You may get to see “Shadow Bands”, or snake like patters moving on the ground or on walls as shadows mix with each other. Don’t worry, it is normal. Make sure you at least have an action camera rolling to capture the ambient changes during an eclipse.

People start crying, jumping with joy

This is the only time when you can stare at the Sun, without damaging your eyes. When you look at the Sun during the Totality, you can see the thread like atmosphere, which shines like bright white pearls. There is so much emotion in the air. Believe me, as I write this, I am getting goosebumps remembering the last Total Solar Eclipse I saw. I was shouting and jumping while tears of joy were rolling down my cheeks. I looked around and I realised that I wasn’t the only one who was doing this.

You will shout first and then become speechless

You will shout “look up in the sky, look at the eclipse” and after a while, it will be just a calm atmosphere. It will make you speechless as you will be still trying to understand what just happened.

You will never get to know when it ends.

The eclipse will get over before you even realise. All the phases start happening in the reverse direction, first the diamond ring, the beads and the partial phases. Once the eclipse ends, you will start asking, when is the next one?

When and where is the next solar eclipse?

As eclipses keep on happening throughout the year, organisations maintain a populated list of the ones that have happened in the past and are due to happen in the future. The best place to access this data is by visiting (NASA website for eclipses).

You will get to access very interesting information and you can start planning for the upcoming eclipses, well in advance. Planning is needed because you have to be at the correct location and at the right time. Remember, there are others who are planning to do the same. Ensure that you just concentrate on watching your first eclipse, because you will watch many after this one and you can always take good photos later because you will know what to expect.

How can you observe a Solar Eclipse safely?

Watching the Sun directly is unsafe and it may damage your eyes permanently. However, you can observe an eclipse using several safe techniques. The simplest ways are the most interesting:

Pinhole Projection

The safest way of watching an eclipse is by using the pinhole projection method. This can be done using anything which has a small hole. Try by making a pin prick on a card and go near a wall. Hold the card in a way that the light of the Sun passes through the hole. You will see an image of the Sun on the wall. You can try the same the same with a bulb or a tube light inside your house and you will see the image of a bulb or tube light. Partially eclipsed sun will show proper phases. This technique is used when all other techniques/equipment fail and is by far the safest way of watching the Sun.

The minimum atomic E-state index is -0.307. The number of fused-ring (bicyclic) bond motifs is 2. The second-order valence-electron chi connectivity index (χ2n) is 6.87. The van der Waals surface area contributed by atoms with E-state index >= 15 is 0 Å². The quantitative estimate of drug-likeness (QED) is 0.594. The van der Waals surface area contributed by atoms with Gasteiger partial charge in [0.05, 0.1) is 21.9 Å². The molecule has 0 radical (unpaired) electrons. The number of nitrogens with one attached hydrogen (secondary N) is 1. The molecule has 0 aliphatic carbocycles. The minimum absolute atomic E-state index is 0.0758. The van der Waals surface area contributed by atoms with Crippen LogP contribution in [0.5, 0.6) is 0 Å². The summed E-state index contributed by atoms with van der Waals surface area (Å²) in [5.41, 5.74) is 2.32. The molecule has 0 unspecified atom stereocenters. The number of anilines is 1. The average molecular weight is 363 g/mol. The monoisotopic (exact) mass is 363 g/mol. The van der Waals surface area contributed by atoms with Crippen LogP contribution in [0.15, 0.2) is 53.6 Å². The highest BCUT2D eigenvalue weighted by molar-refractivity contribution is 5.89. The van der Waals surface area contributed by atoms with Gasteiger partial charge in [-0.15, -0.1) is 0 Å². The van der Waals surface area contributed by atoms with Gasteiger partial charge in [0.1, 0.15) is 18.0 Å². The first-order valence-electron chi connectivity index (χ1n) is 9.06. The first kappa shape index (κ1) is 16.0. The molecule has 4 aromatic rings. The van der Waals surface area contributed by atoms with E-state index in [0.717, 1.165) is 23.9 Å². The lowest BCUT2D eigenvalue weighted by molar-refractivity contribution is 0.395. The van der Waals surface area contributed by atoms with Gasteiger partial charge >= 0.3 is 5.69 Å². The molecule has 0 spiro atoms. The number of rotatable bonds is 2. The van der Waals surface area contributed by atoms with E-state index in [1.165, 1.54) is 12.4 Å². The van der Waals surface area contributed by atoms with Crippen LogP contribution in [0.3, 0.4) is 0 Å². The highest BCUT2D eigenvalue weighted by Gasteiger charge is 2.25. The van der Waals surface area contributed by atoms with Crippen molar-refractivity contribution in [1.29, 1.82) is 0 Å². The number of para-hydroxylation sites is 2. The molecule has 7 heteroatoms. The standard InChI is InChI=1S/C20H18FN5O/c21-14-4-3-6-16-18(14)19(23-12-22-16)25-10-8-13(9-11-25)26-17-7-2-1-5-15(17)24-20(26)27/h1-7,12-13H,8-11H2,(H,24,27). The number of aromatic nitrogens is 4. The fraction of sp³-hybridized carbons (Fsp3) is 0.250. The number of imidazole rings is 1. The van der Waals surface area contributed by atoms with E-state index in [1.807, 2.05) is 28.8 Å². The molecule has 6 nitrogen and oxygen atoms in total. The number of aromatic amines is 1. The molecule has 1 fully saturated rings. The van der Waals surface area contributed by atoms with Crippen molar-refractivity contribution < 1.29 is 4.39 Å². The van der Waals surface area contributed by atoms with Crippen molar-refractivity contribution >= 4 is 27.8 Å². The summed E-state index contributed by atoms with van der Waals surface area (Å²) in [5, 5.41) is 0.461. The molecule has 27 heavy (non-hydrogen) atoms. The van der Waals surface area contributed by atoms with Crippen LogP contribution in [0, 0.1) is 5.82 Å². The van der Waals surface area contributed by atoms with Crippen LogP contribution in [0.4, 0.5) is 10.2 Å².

Certified Solar Filters

There are certified filters available in the market which cut the light of the Sun by about 100,000 times. These are not X-rays or photo filters. These are specially formulated filters build precisely for the purpose of watching the Sun. You may google Rainbow Symphony or Baader to see what kind of filters are available in the market. These filters are put into cardboard spectacles and popularly sold as Eclipses glasses. If you procure a piece, make sure you preserve it. I have eclipse glass that are 15 years old and they still work well.

Mirror Reflection

Just take a large mirror and shine the image in a dark room. You will see the exact image of the Sun. Make sure to look at the reflection and not at the mirror directly.

Welder Glasses

A 14 number welder glass will be a good option to view the eclipse safely. Make sure you get it from a trusted source.

Filtered Telescope

The views are the best using a telescope but there is a fair disclaimer which comes along with it. Solar filters are mounted on a telescope where light enters it. These filters are tested for any light leakage before they are used. Most high resolution images of the eclipse sun are taken using such setups. The method is a tricky one and you should leave it to the Pros unless someone has trained you to observe properly as when wrongly done, you can burn a hole in your eye.

Telescope Projection

Like pinhole projection, light of the Sun is allowed to pass through the telescope and you can get good views of the eclipse. One requires an all-metal body telescope for this. My advice is to do this in the presence of a person who has done this a few times before.

Every other way that you have heard or seen is NOT SAFE. Kindly avoid them. Your eyes are very precious and vision once lost will not come back. In case you feel you need to know more, contact the local astronomy club and they will take you through the process.

I want to see an eclipse but I can’t travel to the location

A lot of people are unable to chase eclipses due to several reasons. In such cases, you can watch a live webcast of the event. The keywords you need to search for are “Slooh” or “NASA Eclipse” and the internet will do the rest for you.

Will watching a Solar Eclipse affect my health or fortune?

Eclipses are fun to watch and they don’t affect your health or fortune. One thing is for sure, you will become addicted to eclipses and become an eclipse chaser immediately after watching a Solar Eclipse. Eclipse chasers get to see the world because eclipses happen in different continents every time, including Antarctica. Eclipses are simple geometry which happen in the Universe. Everything else about them is pure entertainment. Grab some popcorn and add some butter (to taste) and grab a seat on your couch.

Basically, you can eat food, drink water, play, sing, dance, read, draw and do everything else you that you do on a normal day. If eclipses caused problems, we wouldn’t have a population problem in the world.

(Rishabh is popularly known as ‘astronomy guru’ to friends and colleagues and has an asteroid discovery to his credit. He is the founder of Telescope Watch (, a non-profit which aims to spread awareness about science and astronomy. On a random day, you may find him in your neighbourhood, showing the moon and planets to everyone who passes by. When he is not doing astronomy, he spends his time with EdTerra Edventures and creates fun travel programmes for school students.)